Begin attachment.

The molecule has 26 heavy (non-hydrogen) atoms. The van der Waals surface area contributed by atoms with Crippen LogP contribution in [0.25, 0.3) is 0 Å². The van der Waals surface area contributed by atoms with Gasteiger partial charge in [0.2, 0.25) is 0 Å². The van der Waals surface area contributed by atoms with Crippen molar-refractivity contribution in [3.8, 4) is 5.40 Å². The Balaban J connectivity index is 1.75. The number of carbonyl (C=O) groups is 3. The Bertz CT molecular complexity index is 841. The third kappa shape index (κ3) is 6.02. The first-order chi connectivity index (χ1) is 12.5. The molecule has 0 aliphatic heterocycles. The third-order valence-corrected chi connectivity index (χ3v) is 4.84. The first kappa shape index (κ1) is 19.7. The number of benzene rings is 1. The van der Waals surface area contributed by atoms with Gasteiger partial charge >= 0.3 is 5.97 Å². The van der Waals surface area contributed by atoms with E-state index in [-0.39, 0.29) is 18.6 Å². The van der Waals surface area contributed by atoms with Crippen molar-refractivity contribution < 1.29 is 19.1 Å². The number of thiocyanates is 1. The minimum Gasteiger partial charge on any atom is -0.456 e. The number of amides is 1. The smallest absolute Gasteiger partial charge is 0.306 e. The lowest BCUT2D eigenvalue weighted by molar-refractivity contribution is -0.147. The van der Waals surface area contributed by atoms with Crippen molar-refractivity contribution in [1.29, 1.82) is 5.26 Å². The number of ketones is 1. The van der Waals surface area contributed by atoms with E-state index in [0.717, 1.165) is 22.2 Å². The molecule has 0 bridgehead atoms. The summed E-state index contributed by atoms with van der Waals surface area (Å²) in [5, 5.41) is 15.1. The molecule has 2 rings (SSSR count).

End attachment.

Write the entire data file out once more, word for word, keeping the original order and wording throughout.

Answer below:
The molecule has 26 heavy (non-hydrogen) atoms. The van der Waals surface area contributed by atoms with Crippen LogP contribution in [0.25, 0.3) is 0 Å². The van der Waals surface area contributed by atoms with Gasteiger partial charge in [0.2, 0.25) is 0 Å². The van der Waals surface area contributed by atoms with Crippen molar-refractivity contribution in [3.8, 4) is 5.40 Å². The Balaban J connectivity index is 1.75. The number of carbonyl (C=O) groups is 3. The Bertz CT molecular complexity index is 841. The third kappa shape index (κ3) is 6.02. The first-order chi connectivity index (χ1) is 12.5. The molecule has 0 aliphatic heterocycles. The third-order valence-corrected chi connectivity index (χ3v) is 4.84. The first kappa shape index (κ1) is 19.7. The number of benzene rings is 1. The van der Waals surface area contributed by atoms with Gasteiger partial charge >= 0.3 is 5.97 Å². The van der Waals surface area contributed by atoms with E-state index in [-0.39, 0.29) is 18.6 Å². The van der Waals surface area contributed by atoms with Crippen molar-refractivity contribution < 1.29 is 19.1 Å². The number of thiocyanates is 1. The minimum Gasteiger partial charge on any atom is -0.456 e. The number of amides is 1. The smallest absolute Gasteiger partial charge is 0.306 e. The lowest BCUT2D eigenvalue weighted by molar-refractivity contribution is -0.147. The van der Waals surface area contributed by atoms with Crippen molar-refractivity contribution in [1.29, 1.82) is 5.26 Å². The number of ketones is 1. The van der Waals surface area contributed by atoms with E-state index in [0.717, 1.165) is 22.2 Å². The molecule has 0 bridgehead atoms. The summed E-state index contributed by atoms with van der Waals surface area (Å²) in [5, 5.41) is 15.1. The molecule has 2 rings (SSSR count).